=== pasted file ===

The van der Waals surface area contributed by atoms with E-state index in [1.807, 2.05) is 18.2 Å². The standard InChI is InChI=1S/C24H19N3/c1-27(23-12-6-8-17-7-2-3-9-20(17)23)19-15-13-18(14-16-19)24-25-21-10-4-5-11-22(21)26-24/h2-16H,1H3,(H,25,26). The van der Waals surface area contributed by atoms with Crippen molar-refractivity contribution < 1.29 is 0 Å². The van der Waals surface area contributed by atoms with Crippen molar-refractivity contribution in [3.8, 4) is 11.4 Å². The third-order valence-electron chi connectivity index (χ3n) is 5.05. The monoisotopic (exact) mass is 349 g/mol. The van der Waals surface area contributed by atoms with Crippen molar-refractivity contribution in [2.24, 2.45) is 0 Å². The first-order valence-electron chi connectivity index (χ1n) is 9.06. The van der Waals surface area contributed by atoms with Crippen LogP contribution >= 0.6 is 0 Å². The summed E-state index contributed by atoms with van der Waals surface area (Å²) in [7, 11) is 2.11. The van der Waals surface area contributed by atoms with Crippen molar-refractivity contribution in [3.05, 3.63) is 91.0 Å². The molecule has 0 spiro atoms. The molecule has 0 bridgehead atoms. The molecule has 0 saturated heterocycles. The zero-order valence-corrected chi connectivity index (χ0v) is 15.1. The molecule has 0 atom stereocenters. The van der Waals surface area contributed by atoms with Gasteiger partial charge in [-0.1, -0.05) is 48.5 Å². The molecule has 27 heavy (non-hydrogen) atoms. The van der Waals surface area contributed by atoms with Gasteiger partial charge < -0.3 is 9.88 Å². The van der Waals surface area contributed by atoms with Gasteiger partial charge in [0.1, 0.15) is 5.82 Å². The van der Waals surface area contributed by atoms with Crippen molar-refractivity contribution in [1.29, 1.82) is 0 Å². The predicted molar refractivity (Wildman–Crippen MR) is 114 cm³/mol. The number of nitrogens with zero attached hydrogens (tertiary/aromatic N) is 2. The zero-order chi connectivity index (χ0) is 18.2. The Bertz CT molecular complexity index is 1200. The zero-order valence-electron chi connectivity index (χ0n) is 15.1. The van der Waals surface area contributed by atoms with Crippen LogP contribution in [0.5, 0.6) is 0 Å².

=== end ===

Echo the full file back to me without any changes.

The van der Waals surface area contributed by atoms with E-state index in [1.807, 2.05) is 18.2 Å². The standard InChI is InChI=1S/C24H19N3/c1-27(23-12-6-8-17-7-2-3-9-20(17)23)19-15-13-18(14-16-19)24-25-21-10-4-5-11-22(21)26-24/h2-16H,1H3,(H,25,26). The van der Waals surface area contributed by atoms with Crippen molar-refractivity contribution < 1.29 is 0 Å². The van der Waals surface area contributed by atoms with Crippen molar-refractivity contribution in [3.8, 4) is 11.4 Å². The third-order valence-electron chi connectivity index (χ3n) is 5.05. The monoisotopic (exact) mass is 349 g/mol. The van der Waals surface area contributed by atoms with Crippen molar-refractivity contribution in [2.24, 2.45) is 0 Å². The first-order valence-electron chi connectivity index (χ1n) is 9.06. The van der Waals surface area contributed by atoms with Crippen LogP contribution >= 0.6 is 0 Å². The summed E-state index contributed by atoms with van der Waals surface area (Å²) in [7, 11) is 2.11. The van der Waals surface area contributed by atoms with Crippen molar-refractivity contribution in [3.05, 3.63) is 91.0 Å². The molecule has 0 spiro atoms. The molecule has 0 bridgehead atoms. The molecule has 0 saturated heterocycles. The zero-order valence-corrected chi connectivity index (χ0v) is 15.1. The molecule has 0 atom stereocenters. The van der Waals surface area contributed by atoms with Gasteiger partial charge in [-0.1, -0.05) is 48.5 Å². The molecule has 27 heavy (non-hydrogen) atoms. The van der Waals surface area contributed by atoms with Gasteiger partial charge < -0.3 is 9.88 Å². The van der Waals surface area contributed by atoms with Gasteiger partial charge in [0.1, 0.15) is 5.82 Å². The van der Waals surface area contributed by atoms with Crippen molar-refractivity contribution in [1.29, 1.82) is 0 Å². The predicted molar refractivity (Wildman–Crippen MR) is 114 cm³/mol. The number of nitrogens with zero attached hydrogens (tertiary/aromatic N) is 2. The zero-order chi connectivity index (χ0) is 18.2. The Bertz CT molecular complexity index is 1200. The zero-order valence-electron chi connectivity index (χ0n) is 15.1. The van der Waals surface area contributed by atoms with Crippen LogP contribution in [0.5, 0.6) is 0 Å².